• Among single mothers who drove alone to work, the median travel time to work was 28 minutes.
  • Among single mothers who used public transportation to work, the median travel time to work was 50 minutes.

Childcare

  • The childcare situation of single mothers in Washington State was determined by their childcare arrangements and costs.
  • According to the U.S. Census Bureau’s Survey of Income and Program Participation (SIPP), 62% of single mothers in Washington State who worked outside the home used some form of childcare for their children under 15 years old in 2019.
  • Among single mothers who used childcare, the most common types of childcare arrangements were center-based care (32%), relative care (29%), nonrelative care (23%), and self-care (16%) .
  • Among single mothers who used childcare, the average weekly cost of childcare was $150 per child .

Social Security

  • The social security situation of single mothers in Washington State was indicated by their receipt of social security income and benefits.
  • According to the U.S. Census Bureau’s Current Population Survey (CPS), 8% of single mother households in Washington State received social security income in 2020 .
  • The median annual amount of social security income received by single mother households in Washington State was $12,000 .
  • According to the Social Security Administration (SSA), the most common types of social security benefits received by single mothers in Washington State were retirement benefits (39%), disability benefits (35%), survivor benefits (24%), and supplemental security income (SSI) benefits (2%) .

Healthcare

  • The healthcare situation of single mothers in Washington State was assessed by their health insurance coverage and access to health care services.
  • According to the U.S. Census Bureau’s American Community Survey (ACS), 9% of single mothers in Washington State were uninsured in 2019, compared to 11% for all single mothers in the U.S. .
  • Among single mothers who were insured, 51% had private health insurance, 40% had public health insurance, and 9% had both private and public health insurance .
  • According to the U.S. Department of Health and Human Services (HHS), 18% of single mothers in Washington State reported that they had no usual source of health care in 2019, compared to 16% for all single mothers in the U.S. .
  • According to the Centers for Disease Control and Prevention (CDC), 74% of single mothers in Washington State reported that they had a preventive health care visit in the past year in 2019, compared to 72% for all single mothers in the U.S. .

Expenses

  • The expenses of single mothers in Washington State were estimated by their consumer spending and debt.
  • According to the U.S. Census Bureau’s Consumer Expenditure Survey (CE), the average annual expenditure of single mother households in Washington State was $49,000 in 2019, which was higher than the national average of $44,000 for all single mother households in the U.S. .
  • The largest categories of expenditure for single mother households in Washington State were housing (34%), transportation (16%), and food (13%) .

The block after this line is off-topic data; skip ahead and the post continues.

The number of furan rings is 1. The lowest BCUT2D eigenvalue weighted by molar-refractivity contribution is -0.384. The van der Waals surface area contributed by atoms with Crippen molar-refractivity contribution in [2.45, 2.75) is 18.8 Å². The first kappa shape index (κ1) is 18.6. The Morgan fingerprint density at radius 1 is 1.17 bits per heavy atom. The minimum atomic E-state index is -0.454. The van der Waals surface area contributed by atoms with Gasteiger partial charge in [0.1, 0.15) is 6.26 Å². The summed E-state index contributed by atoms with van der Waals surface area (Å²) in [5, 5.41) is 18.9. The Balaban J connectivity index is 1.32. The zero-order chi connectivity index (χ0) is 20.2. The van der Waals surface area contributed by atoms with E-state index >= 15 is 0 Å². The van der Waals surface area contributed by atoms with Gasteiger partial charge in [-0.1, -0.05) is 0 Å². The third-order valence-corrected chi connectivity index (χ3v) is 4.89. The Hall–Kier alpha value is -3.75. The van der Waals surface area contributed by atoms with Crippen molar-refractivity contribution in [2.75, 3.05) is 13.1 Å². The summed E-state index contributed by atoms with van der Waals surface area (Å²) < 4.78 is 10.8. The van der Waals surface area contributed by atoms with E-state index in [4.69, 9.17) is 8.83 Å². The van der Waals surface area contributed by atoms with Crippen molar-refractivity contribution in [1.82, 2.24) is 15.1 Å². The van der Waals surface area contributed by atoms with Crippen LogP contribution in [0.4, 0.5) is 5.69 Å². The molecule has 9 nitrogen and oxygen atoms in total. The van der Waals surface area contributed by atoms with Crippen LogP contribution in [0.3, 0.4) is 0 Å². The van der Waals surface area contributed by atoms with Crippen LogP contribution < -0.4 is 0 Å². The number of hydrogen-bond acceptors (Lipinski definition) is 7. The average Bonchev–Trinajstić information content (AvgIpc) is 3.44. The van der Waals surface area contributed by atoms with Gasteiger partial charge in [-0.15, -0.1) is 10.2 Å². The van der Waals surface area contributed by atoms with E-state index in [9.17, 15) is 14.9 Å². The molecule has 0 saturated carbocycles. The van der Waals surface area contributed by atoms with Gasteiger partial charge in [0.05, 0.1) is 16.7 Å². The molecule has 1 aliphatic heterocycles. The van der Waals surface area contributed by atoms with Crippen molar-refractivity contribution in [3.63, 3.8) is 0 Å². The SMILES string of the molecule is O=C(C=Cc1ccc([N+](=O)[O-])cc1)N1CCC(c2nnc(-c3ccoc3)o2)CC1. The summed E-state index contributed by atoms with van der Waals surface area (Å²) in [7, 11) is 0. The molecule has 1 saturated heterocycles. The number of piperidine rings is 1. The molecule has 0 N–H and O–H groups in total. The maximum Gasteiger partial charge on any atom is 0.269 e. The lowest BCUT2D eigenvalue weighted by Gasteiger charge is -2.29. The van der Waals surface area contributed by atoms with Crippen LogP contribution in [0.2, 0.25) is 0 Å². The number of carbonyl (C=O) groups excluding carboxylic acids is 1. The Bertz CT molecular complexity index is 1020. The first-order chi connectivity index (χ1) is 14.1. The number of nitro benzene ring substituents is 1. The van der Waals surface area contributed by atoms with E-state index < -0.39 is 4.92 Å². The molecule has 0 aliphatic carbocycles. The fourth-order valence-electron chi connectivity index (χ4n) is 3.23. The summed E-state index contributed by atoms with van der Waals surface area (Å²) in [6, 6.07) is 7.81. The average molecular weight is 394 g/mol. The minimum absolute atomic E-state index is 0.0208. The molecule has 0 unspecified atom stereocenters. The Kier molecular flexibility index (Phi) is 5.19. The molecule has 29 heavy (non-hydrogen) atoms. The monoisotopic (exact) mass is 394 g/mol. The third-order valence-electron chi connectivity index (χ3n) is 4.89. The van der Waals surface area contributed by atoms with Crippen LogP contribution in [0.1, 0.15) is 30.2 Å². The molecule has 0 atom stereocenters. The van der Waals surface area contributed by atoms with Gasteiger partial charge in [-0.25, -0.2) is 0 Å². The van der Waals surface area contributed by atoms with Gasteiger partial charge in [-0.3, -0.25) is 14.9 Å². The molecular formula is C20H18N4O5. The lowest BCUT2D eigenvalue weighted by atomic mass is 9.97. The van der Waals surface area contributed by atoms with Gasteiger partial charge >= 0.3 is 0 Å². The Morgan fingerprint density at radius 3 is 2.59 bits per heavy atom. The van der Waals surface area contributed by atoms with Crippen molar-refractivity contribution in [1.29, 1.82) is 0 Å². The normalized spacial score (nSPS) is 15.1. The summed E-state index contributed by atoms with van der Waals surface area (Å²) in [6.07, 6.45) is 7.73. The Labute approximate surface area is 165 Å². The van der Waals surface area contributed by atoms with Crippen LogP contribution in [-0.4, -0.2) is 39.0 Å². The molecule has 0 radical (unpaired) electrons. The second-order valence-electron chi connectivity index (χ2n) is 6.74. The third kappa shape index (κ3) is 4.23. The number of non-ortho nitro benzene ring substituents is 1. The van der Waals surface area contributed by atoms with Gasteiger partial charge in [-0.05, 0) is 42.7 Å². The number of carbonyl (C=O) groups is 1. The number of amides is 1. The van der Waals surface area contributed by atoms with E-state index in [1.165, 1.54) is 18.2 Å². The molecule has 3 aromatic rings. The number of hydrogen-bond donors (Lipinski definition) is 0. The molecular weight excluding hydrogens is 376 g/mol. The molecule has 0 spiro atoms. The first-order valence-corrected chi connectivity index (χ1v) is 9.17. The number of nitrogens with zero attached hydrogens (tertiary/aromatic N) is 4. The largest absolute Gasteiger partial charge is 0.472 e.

• According to the Federal Reserve Bank of New York (FRBNY), the average debt of single mother households in Washington State was $52,000 in 2020, which was lower than the national average of $56,000 for all single mother households in the U.S. .
  • The largest categories of debt for single mother households in Washington State were mortgage debt (44%), student loan debt (20%), and auto loan debt (16%) .

Conclusion

  • Single mothers in Washington State are a diverse and resilient group of women who face various challenges and opportunities in their lives.
  • They have higher levels of education, income, and civic engagement than the national average for single mothers, but they also have higher costs of living, lower homeownership rates, and larger income gaps with married-couple families.
  • They have similar levels of employment, poverty, food security, transportation, childcare, social security, and debt as the national average for single mothers, but they also have different patterns of family structure, race, place of birth, language spoken at home, and health insurance coverage.
  • They have lower levels of disability, veteran status, uninsured rate, and very low food security than the national average for single mothers, but they also have lower levels of volunteerism, homeownership without a mortgage or loan, and no usual source of health care.
  • They have higher levels of health care utilization than the national average for single mothers, but they also have higher levels of preventive health care visit.

 

Resources:

  • U.S. Census Bureau, 2020 Population Estimates, State Population Totals and Components of Change: 2010-2020
  • U.S. Census Bureau, 2020 American Community Survey 1-Year Estimates, Selected Characteristics of Families by Presence and Age of Own Children Under 18 Years
  • U.S. Census Bureau, 2020 Current Population Survey, Voting and Registration Supplement
  • U.S. Census Bureau, 2019 Current Population Survey, Volunteer Supplement
  • U.S. Census Bureau, 2019 American Community Survey 1-Year Estimates, Educational Attainment by Detailed Field of Bachelor’s Degree for First Major for the Population 25 Years and Over
  • U.S. Census Bureau, 2020 Current Population Survey, Annual Social and Economic Supplement
  • U.S. Census Bureau, 2019 Current Population Survey, Child Support Supplement
  • U.S. Census Bureau, 2019 Consumer Expenditure Survey, Interview Survey and Detailed Expenditure Files
  • Federal Reserve Bank of New York, Household Debt and Credit Report (Q4 2020)
  • U.S. Department of Agriculture, Household Food Security in the United States in 2019
  • U.S. Department of Health and Human Services, Health Resources and Services Administration, Area Health Resource File (AHRF), 2019-2020 Release
  • Centers for Disease Control and Prevention, Behavioral Risk Factor Surveillance System (BRFSS), 2019 Data
  • Social Security Administration, Annual Statistical Supplement to the Social Security Bulletin, 2020